The Human Dimensions of the Baitfish Industry: Investigating a Vector for Aquatic Invasive Species and VHS in the Great Lakes Basin

Grant: # 1218

Grant Amount: $18,017.47

Board Decision Year: 2011

Fisheries and Oceans Canada - Great Lakes Laboratory for Fisheries and Aquatic Sciences (Burlington, ON CANADA)

Great Lakes Laboratory for Fisheries and Aquatic Sciences

Mandrak, Nicholas (nicholas.mandrak@dfo-mpo.gc.ca) 905-336-4842

GLFT - Ecosystem Health and Sustainable Fish Populations-C - Ecological and biological fisheries research to inform management

Project Details

Aquatic invasive species (AIS) remain one of the most serious threats to ecosystem health in the Great Lakes basin (GLB). Invasive species cause a variety of negative impacts to biodiversity in freshwater ecosystems through competition, predation, habitat modification, and hybridization (Lodge et al 1998, Perry et al 2002). With more than 180 species already present in the Great Lakes basin and possibly two or more being introduced each year (Riccardi 2006), managers need to be focused on preventing new introductions, as well as preventing the spread of AIS already present (Lodge et al 2006). Within the Great Lakes, ballast water has traditionally been the focus for studying introduction mechanisms (Riccardi 2006).  However, there exist many natural and human-assisted mechanisms that allow for secondary spread to occur, following the initial establishment of species within the GLB. Because human-mediated species movements may increase rates of spread beyond that expected by passive, natural dispersal, understanding the role of humans as species vectors is of utmost importance (Drake and Mandrak 2010). One important, yet under-studied, species vector is baitfish use by anglers. Although angler and bait harvester/wholesaler regulations prohibit the harvest, use, and release of invasive fishes during fishing, species continue to be introduced during pathway activities (Litvak and Mandrak 1993; 1999; Mills et al 1993). Further, the spatial scale of angler movements (Drake and Mandrak 2010) indicates that species may have substantial spread potential when contained within the pathway.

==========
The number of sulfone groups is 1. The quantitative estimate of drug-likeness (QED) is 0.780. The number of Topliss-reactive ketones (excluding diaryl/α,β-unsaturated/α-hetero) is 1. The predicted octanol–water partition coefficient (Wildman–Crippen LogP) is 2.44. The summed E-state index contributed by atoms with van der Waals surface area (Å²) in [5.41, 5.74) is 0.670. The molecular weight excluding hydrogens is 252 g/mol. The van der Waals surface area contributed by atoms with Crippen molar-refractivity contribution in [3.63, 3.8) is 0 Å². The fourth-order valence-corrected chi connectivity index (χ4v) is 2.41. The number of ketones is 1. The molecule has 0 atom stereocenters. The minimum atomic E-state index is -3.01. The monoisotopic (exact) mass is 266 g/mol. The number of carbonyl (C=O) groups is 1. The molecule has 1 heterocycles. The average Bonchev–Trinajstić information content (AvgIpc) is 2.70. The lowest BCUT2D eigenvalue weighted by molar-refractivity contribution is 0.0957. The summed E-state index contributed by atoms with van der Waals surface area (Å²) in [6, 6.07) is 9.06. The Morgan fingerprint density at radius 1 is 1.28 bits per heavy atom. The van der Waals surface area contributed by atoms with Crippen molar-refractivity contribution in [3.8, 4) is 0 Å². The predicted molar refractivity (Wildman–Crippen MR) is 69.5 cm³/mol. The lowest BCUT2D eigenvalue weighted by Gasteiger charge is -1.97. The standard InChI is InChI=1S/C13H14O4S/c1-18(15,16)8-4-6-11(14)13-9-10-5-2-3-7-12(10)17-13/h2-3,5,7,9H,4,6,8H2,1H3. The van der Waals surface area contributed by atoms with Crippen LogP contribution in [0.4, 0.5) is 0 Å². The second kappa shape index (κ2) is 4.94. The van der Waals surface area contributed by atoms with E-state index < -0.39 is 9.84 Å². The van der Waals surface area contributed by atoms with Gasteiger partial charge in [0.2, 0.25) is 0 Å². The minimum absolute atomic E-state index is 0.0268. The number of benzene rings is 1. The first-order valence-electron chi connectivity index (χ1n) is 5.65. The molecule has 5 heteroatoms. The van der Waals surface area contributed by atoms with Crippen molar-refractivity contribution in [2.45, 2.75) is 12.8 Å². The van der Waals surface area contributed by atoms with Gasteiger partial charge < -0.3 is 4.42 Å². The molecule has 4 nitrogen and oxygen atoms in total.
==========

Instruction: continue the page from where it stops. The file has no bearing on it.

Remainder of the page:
Public outreach programs have attempted to educate the public about the risks associated with live bait release, yet release rates have remained relatively high (Litvak and Mandrak 1993; 1999, Dextrase and MacKay 1999, Mandrak et al. 2006, Rahel 2007). One of the difficulties with current outreach programs is the lack of research aimed at developing an understanding of why resource users engage in certain activities. Evaluations of the measures used to prevent risky activities also are needed. Similar issues exist for many efforts aimed at curtailing the spread of invasive species, such as programs aimed at educating the public about Zebra Mussel (Strayer 2009). Educational initiatives also have been developed with the aid of the bait industry, attempting to stem the flow of AIS through commercial activities. The AIS-HACCP program (Gunderson and Kinnunen 2002) is used to train industry members about how to reduce AIS risk at each step of the bait harvest and sale process. However, the effectiveness of this program, and an understanding of why harvesters are motivated to participate in risk reduction activities, has not been evaluated. By evaluating the motivation and behavior of wholesalers, harvesters, and anglers, it may be possible to better target outreach activities, or identify regulations, that may effectively slow the spread of AIS in the baitfish pathway.